Being a caregiver in a healthcare facility means taking care of another person— caring for their physical health and emotional well-being with compassion, respect and dignity. The amount of care a resident needs depends on his/her ability to perform routine daily tasks independently. Some people may just require extra help with daily activities such as personal care, shopping, meal preparation and other household tasks. Whereas others may need more help due to changes in cognitive function or mobility issues. Here we discuss some of the common reasons why seniors depend on assistance in their living situations:
- Memory loss: Many seniors experience short-term memory loss. However, the severe memory loss that is associated with dementia may make it unsafe for the senior to live alone anymore. The disorder affects a person’s ability to remember and think properly. As the disorder progresses, the person can’t perform even the most basic tasks such as bathing, eating and using the bathroom. There are many long-term care facilities such as residences designed to care for residents suffering from Alzheimer’s disease or other memory loss. For caregivers and care home managers providing dementia care, here’s a useful read on streamlining medication administration .
- Illness: Seniors suffering from serious illnesses such as cancer, liver failure, stroke, kidney failure and heart attack may need help in performing activities of daily living because of their complex health needs. In assisted living facilities, the caregiving team ensures that the environment is as homelike as possible. The facility management must be flexible when it comes to offering personalised care to meet the individual needs of each older adult. The caregiving team at assisted living facilities often are involved in planning social activities for the residents to keep the older adults socially and physically engaged.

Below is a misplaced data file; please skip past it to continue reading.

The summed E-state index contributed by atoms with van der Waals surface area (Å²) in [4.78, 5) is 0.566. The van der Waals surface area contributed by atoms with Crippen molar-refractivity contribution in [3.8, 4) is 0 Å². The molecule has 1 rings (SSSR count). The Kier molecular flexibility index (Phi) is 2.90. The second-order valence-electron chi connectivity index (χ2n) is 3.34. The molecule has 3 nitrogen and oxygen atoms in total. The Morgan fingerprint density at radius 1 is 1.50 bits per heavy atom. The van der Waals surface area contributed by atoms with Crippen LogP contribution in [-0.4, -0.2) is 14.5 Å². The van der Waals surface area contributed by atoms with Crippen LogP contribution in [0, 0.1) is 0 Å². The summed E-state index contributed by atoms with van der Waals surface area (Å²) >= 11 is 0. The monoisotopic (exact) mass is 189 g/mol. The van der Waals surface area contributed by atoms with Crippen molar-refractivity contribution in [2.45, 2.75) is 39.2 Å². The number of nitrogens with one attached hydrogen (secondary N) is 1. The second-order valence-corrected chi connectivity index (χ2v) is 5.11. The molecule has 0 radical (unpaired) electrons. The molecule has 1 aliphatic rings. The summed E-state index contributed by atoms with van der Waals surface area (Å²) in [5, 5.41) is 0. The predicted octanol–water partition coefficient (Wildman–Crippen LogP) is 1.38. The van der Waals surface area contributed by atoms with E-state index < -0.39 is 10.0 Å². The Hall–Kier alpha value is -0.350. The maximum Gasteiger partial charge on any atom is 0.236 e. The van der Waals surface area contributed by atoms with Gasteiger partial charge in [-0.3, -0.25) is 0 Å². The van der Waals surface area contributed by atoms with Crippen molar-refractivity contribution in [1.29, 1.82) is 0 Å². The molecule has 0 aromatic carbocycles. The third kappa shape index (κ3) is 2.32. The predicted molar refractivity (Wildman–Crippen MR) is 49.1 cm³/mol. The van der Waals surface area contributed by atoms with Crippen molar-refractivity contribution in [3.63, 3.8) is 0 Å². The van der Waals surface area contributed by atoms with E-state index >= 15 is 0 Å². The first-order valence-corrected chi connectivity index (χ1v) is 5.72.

- Falls: Older people are particularly at risk for falls because of loss of balance and poor vision. Falls are the most common cause of accidental death among elderly people. Falls also negatively affect an older person’s emotional well-being – as they can result in disability, chronic pain, loss of independence, reduced quality of life, fear, loss of confidence and restriction of activities. Combined with the existing health problems, a fall or injury from falls can lead to older adults moving from their homes to healthcare settings.
- Depression and anxiety: Depression in elderly people can occur from different reasons such as loss of spouse, financial instability and loss of social connections. In many cases, depression can also be a result of medical conditions. Older adults who exhibit signs of depression such as poor hygiene, insomnia or excessive sleeping fall in a high-risk category for institutionalisation because they are less likely to take care of their personal hygiene, nutritional and medical needs. All these factors increase their vulnerability to illnesses. Also, older adults suffering from depression and anxiety have almost no social connections and are usually withdrawn – so they have weak support systems.
Regardless of living arrangement or a senior’s health condition, the goal of healthcare facilities should be to assist older adults
in reaching a state of optimal health. In all the healthcare settings mentioned above, the caregiving team has to ensure that the senior receives the right medication with the right dose at the right time and through the right route. Electronic MAR sheets play an important role in improving medication management and medication administration in residential care homes and supported living environments where compliance and security are important. Mose care homes have shifted to electronic or digital medical records – hence the team needs to have a proper understanding of the common EMR system as well.